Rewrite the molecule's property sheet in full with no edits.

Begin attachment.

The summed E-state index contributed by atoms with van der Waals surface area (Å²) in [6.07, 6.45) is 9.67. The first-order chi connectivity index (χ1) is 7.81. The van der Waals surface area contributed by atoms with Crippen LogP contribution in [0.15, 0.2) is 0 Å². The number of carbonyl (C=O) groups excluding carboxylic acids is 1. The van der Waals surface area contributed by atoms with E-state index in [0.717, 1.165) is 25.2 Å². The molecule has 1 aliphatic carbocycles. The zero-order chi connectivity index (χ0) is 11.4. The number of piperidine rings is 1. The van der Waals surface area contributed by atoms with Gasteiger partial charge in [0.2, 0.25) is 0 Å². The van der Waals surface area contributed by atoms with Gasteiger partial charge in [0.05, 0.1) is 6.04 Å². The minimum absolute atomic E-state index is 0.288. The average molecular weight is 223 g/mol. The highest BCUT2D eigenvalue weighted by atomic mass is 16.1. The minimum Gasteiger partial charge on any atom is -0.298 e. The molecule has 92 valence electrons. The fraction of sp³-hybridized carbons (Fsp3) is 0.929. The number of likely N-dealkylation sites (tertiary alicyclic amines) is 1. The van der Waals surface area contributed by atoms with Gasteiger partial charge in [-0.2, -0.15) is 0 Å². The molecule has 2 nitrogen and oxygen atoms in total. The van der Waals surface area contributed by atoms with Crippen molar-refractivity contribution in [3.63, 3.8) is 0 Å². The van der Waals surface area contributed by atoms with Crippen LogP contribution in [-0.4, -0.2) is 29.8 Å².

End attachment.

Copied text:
The summed E-state index contributed by atoms with van der Waals surface area (Å²) in [6.07, 6.45) is 9.67. The first-order chi connectivity index (χ1) is 7.81. The van der Waals surface area contributed by atoms with Crippen LogP contribution in [0.15, 0.2) is 0 Å². The number of carbonyl (C=O) groups excluding carboxylic acids is 1. The van der Waals surface area contributed by atoms with E-state index in [0.717, 1.165) is 25.2 Å². The molecule has 1 aliphatic carbocycles. The zero-order chi connectivity index (χ0) is 11.4. The number of piperidine rings is 1. The van der Waals surface area contributed by atoms with Gasteiger partial charge in [0.2, 0.25) is 0 Å². The van der Waals surface area contributed by atoms with Gasteiger partial charge in [0.05, 0.1) is 6.04 Å². The minimum absolute atomic E-state index is 0.288. The average molecular weight is 223 g/mol. The highest BCUT2D eigenvalue weighted by atomic mass is 16.1. The minimum Gasteiger partial charge on any atom is -0.298 e. The molecule has 92 valence electrons. The fraction of sp³-hybridized carbons (Fsp3) is 0.929. The number of likely N-dealkylation sites (tertiary alicyclic amines) is 1. The van der Waals surface area contributed by atoms with Gasteiger partial charge in [-0.2, -0.15) is 0 Å². The molecule has 2 nitrogen and oxygen atoms in total. The van der Waals surface area contributed by atoms with Crippen molar-refractivity contribution in [3.63, 3.8) is 0 Å². The van der Waals surface area contributed by atoms with Crippen LogP contribution in [-0.4, -0.2) is 29.8 Å².